Chances are many of you, at one time or another, have gotten the call about a threat at your child's school or on his or her college campus.
Now, a new proposed law takes aim at those threats on college campuses - making them much more serious offenses.
“It's a serious thing,” said Metro State University student Sabrina Rautter. “It disrupts class time."
Whether a bomb threat - or a threat against a specific individual – state Rep. Jovan Melton, (D) Aurora, says right now Colorado has a law with no teeth.
"Someone could literally walk into a classroom with a gun, threaten their teacher, and that would just be a misdemeanor," said Melton. “It falls under a misdemeanor menacing charge. Much lower than it should be.”
That results in very little jail time, if any at all.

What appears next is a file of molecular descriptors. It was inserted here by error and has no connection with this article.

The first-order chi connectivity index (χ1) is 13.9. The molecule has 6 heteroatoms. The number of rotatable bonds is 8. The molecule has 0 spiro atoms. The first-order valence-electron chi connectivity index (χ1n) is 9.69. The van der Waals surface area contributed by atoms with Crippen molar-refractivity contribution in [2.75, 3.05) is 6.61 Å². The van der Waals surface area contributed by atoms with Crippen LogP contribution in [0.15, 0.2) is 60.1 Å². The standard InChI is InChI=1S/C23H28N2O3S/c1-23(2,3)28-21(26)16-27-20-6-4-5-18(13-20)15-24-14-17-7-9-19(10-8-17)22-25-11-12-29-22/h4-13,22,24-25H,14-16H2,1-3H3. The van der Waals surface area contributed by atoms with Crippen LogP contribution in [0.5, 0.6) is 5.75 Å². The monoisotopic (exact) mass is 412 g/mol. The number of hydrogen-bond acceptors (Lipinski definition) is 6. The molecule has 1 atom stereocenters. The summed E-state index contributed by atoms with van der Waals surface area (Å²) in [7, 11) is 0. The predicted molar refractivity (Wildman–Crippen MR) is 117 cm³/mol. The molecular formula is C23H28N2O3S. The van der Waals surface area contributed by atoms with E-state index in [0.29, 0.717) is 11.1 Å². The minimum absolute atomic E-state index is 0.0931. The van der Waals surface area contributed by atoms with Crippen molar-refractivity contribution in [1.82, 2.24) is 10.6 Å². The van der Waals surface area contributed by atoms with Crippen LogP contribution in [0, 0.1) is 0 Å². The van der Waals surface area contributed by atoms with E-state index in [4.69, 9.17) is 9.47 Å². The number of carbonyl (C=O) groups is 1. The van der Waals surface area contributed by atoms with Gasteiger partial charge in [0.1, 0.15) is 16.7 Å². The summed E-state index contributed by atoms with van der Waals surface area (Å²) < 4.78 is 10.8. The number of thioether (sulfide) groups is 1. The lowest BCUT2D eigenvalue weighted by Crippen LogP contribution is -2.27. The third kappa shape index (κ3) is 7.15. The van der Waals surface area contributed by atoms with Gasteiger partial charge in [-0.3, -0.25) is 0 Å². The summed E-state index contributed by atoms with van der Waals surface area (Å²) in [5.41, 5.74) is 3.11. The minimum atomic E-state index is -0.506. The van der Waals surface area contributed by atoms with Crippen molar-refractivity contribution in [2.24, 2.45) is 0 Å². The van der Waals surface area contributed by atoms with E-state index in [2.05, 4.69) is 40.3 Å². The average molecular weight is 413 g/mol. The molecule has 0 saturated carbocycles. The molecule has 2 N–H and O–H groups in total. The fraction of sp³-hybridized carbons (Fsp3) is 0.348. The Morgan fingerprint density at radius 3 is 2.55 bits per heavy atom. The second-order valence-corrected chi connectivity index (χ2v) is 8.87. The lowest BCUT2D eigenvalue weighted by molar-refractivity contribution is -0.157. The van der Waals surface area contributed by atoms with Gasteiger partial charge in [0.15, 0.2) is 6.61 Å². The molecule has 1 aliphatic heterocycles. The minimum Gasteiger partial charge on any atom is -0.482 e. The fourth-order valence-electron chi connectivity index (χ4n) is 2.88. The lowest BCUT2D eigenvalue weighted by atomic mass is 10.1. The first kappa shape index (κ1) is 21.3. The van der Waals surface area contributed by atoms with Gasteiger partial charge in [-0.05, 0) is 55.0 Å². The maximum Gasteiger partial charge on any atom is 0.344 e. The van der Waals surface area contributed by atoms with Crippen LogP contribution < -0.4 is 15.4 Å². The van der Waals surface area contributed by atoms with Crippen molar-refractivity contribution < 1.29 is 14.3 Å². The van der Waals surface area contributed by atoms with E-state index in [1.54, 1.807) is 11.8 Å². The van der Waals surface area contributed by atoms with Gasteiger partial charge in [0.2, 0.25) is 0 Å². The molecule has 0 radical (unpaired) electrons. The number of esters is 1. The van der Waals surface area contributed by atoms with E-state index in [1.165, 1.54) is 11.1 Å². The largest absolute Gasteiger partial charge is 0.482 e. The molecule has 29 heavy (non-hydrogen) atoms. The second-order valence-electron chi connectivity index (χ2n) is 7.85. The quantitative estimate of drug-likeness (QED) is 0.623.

In fact, over the past three years in Colorado - there have been 174 threats against educational institutions. That includes k-12 and colleges. Of those, only nine resulted in jail time.
Yet each case has cost taxpayers thousands.
"Anytime an incident happens, there’s an exorbitant amount of cost," said Melton.
In one recent study – the average cost associated with a hoax threat, is estimated at $8,000 for the law enforcement response alone. If students are released from classes because of the threat, the average cost can be five times as high.
Melton's bill, HB 16-1307, aims to make such threats a felony. He calls it 'the campus safety act.'
It comes on the heels of campus threats here, and violence elsewhere.
“Like what we saw back east with Virginia Tech," Melton said. “There were warning signs.”
Melton said he believes he has bi-partisan support in both the House and Senate, including Republican co-sponsor, Sen. John Cooke.
“We don't feel like campus safety, or the safety of any student should really come down to being a Republican issue or a Democrat issue. We need to protect staff and students. Especially those living on campus."
The proposed law does not apply to threats made at high schools, middle schools or elementary schools where the majority of suspects are juveniles. Melton says those laws are currently adequate.